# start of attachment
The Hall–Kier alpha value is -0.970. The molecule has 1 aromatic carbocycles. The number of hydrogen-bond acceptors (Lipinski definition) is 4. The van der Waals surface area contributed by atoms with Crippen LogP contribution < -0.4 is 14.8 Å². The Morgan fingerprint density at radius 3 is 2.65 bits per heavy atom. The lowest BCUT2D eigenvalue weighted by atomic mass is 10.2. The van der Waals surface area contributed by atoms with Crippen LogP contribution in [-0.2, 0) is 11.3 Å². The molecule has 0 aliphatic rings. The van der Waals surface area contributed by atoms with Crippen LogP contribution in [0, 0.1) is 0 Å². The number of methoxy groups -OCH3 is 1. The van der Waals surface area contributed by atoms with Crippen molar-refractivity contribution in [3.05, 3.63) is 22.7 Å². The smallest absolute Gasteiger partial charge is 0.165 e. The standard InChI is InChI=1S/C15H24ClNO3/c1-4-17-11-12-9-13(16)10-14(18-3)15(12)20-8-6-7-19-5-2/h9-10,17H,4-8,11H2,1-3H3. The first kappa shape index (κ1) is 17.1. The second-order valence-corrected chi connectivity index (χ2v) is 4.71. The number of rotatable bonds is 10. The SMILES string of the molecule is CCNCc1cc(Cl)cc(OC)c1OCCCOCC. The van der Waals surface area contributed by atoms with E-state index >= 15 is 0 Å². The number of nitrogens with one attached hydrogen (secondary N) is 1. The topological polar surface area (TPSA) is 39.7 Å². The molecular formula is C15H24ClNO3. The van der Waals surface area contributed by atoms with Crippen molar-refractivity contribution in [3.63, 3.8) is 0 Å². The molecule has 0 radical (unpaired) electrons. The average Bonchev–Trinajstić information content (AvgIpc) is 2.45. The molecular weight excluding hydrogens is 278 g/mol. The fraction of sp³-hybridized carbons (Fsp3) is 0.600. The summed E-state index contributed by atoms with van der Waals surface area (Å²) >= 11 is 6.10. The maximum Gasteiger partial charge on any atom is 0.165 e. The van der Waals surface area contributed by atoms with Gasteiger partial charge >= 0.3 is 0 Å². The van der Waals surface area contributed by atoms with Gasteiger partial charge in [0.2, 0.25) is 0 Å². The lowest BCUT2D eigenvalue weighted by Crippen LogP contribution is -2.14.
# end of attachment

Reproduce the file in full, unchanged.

The Hall–Kier alpha value is -0.970. The molecule has 1 aromatic carbocycles. The number of hydrogen-bond acceptors (Lipinski definition) is 4. The van der Waals surface area contributed by atoms with Crippen LogP contribution < -0.4 is 14.8 Å². The Morgan fingerprint density at radius 3 is 2.65 bits per heavy atom. The lowest BCUT2D eigenvalue weighted by atomic mass is 10.2. The van der Waals surface area contributed by atoms with Crippen LogP contribution in [-0.2, 0) is 11.3 Å². The molecule has 0 aliphatic rings. The van der Waals surface area contributed by atoms with Crippen LogP contribution in [0, 0.1) is 0 Å². The number of methoxy groups -OCH3 is 1. The van der Waals surface area contributed by atoms with Crippen molar-refractivity contribution in [3.05, 3.63) is 22.7 Å². The smallest absolute Gasteiger partial charge is 0.165 e. The standard InChI is InChI=1S/C15H24ClNO3/c1-4-17-11-12-9-13(16)10-14(18-3)15(12)20-8-6-7-19-5-2/h9-10,17H,4-8,11H2,1-3H3. The first kappa shape index (κ1) is 17.1. The second-order valence-corrected chi connectivity index (χ2v) is 4.71. The number of rotatable bonds is 10. The SMILES string of the molecule is CCNCc1cc(Cl)cc(OC)c1OCCCOCC. The van der Waals surface area contributed by atoms with E-state index >= 15 is 0 Å². The number of nitrogens with one attached hydrogen (secondary N) is 1. The topological polar surface area (TPSA) is 39.7 Å². The molecular formula is C15H24ClNO3. The van der Waals surface area contributed by atoms with Crippen molar-refractivity contribution in [3.63, 3.8) is 0 Å². The molecule has 0 radical (unpaired) electrons. The average Bonchev–Trinajstić information content (AvgIpc) is 2.45. The molecular weight excluding hydrogens is 278 g/mol. The fraction of sp³-hybridized carbons (Fsp3) is 0.600. The summed E-state index contributed by atoms with van der Waals surface area (Å²) >= 11 is 6.10. The maximum Gasteiger partial charge on any atom is 0.165 e. The van der Waals surface area contributed by atoms with Gasteiger partial charge >= 0.3 is 0 Å². The van der Waals surface area contributed by atoms with Gasteiger partial charge in [0.2, 0.25) is 0 Å². The lowest BCUT2D eigenvalue weighted by Crippen LogP contribution is -2.14.